“The interaction [between the mind and brain] is much more fluid than that. You could say that the world the mind builds is predicated on the possibility of doing something to it (which includes doing something to or with one’s own body). Thus the kind of world that the mind builds depends on the kind of actions it can take,” Ball writes. “In other words, a central feature of the mind is that it is embodied. It constructs a world based on assumptions and deductions about what interventions the organism might be capable of.”
Do machines have minds?
Interestingly, while Ball’s book is dedicated to giving readers a broader view of what different minds look like, he doesn’t think computers have minds.
“Let’s be clear: every robot and computer ever built (on this planet) is mindless. I feel slightly uneasy, in asserting this, that I might be merely repeating the bias against animal minds that I have so deplored,” he writes. “All the same I think the statement is true, or would at least be generally regarded as such by experts in the field.”
He goes on to say that current AI assistants don’t feel bad when you mock them, and robots don’t need moral rights. The main reason for dismissing machine minds, in Ball’s opinion, is that differences between the principles of logic-circuit design and the speculative theories of consciousness are too vast.
“Computers today, for all their staggering capabilities, remain closer to complicated arrays of light switches than even to rudimentary insect brains,” Ball writes, a statement that will no doubt be popular among many scientists today.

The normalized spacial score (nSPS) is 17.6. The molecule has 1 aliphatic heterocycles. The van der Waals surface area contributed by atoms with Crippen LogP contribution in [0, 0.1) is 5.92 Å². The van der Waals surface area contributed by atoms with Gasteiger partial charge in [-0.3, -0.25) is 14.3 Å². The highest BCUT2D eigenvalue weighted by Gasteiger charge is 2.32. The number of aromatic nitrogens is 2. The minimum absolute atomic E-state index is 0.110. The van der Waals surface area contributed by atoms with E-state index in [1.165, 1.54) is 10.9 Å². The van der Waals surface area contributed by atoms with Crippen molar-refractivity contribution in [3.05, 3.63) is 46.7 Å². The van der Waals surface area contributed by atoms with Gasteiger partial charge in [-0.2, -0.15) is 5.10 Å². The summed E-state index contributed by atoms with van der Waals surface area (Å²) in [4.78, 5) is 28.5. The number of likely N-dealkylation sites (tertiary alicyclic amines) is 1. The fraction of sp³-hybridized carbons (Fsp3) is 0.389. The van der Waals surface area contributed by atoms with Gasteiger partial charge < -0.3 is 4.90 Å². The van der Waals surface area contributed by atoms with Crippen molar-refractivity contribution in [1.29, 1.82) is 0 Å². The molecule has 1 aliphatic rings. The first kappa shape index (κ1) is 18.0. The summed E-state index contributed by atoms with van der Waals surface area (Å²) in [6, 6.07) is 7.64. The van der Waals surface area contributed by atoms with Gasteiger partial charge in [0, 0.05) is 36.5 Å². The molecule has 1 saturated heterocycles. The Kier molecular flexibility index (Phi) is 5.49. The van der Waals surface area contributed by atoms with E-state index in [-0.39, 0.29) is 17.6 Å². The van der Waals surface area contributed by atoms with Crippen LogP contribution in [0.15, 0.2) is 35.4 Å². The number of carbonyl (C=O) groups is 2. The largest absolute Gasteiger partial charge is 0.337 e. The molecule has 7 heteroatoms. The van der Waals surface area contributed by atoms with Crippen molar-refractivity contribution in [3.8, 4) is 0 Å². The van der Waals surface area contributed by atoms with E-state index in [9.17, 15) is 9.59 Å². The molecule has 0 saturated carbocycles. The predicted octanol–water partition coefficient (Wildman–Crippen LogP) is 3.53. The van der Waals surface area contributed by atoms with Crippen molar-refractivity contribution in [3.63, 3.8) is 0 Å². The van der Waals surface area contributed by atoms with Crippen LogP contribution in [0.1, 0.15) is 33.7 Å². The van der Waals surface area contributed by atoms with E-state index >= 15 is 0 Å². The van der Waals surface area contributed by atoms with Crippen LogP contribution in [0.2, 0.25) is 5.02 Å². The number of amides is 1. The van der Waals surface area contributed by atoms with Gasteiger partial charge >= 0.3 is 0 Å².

He does, however, state two caveats: First, there is no guarantee that something mindlike could not arise in a device built from something other than the wetware found in organic brains (e.g., electronic components). And second is that we don’t know for sure how today’s AI works, a statement that is at least true for very large neural networks.
From this, he concludes that we should metaphorically consider current AI systems as “a collection of proto-minds” like the nervous systems of early Ediacaran organisms.
“We do not know if they are really the kind of stuff that can ever host genuine minds – that there can ever be something it is like to be a machine. We can and should, however, begin to think about today’s computers and AIs in cognitive terms: to treat them conceptually (if not morally) as if they are minds,” he writes.
If we go back to the “embodied mind” theory, then we must conclude that the mind that today’s AI has is very different from ours. Furthermore, we must accept that the direction AI—in particular machine learning—is currently headed is not toward replicating the human mind. And this gap will not be bridged by scaling today’s neural network architectures and throwing more data and compute power at them.
Ball quotes cognitive scientist and AI expert Josh Tenenbaum and other AI experts as saying, “We believe that future generations of neural networks will look very different from the current state-of-the-art. They may be endowed with intuitive physics, theory of mind, causal reasoning, and other [human-like] capacities.”
We’re reaching a point where our AI systems are increasingly capable of handling complicated tasks. In some cases, AI systems are being given sensitive tasks, such as driving cars, making financial and hiring decisions, and diagnosing patients. Having the right perspective on the AI “mind” will help us better understand what kind of tasks we can trust them with and where they reach their limits.
“While we lack any grasp of the reasoning at work in AI, we’re more likely to indulge our habit of anthropomorphizing, of projecting human-like cognition into places it doesn’t exist,” Ball writes. “But it’s one thing to attribute mind to dumb matter. It’s another, perhaps more dangerous, thing to attribute the wrong kind of mind to systems that genuinely possess some sort of cognitive capacity. Our machines don’t think like us – so we’d better get to know them.”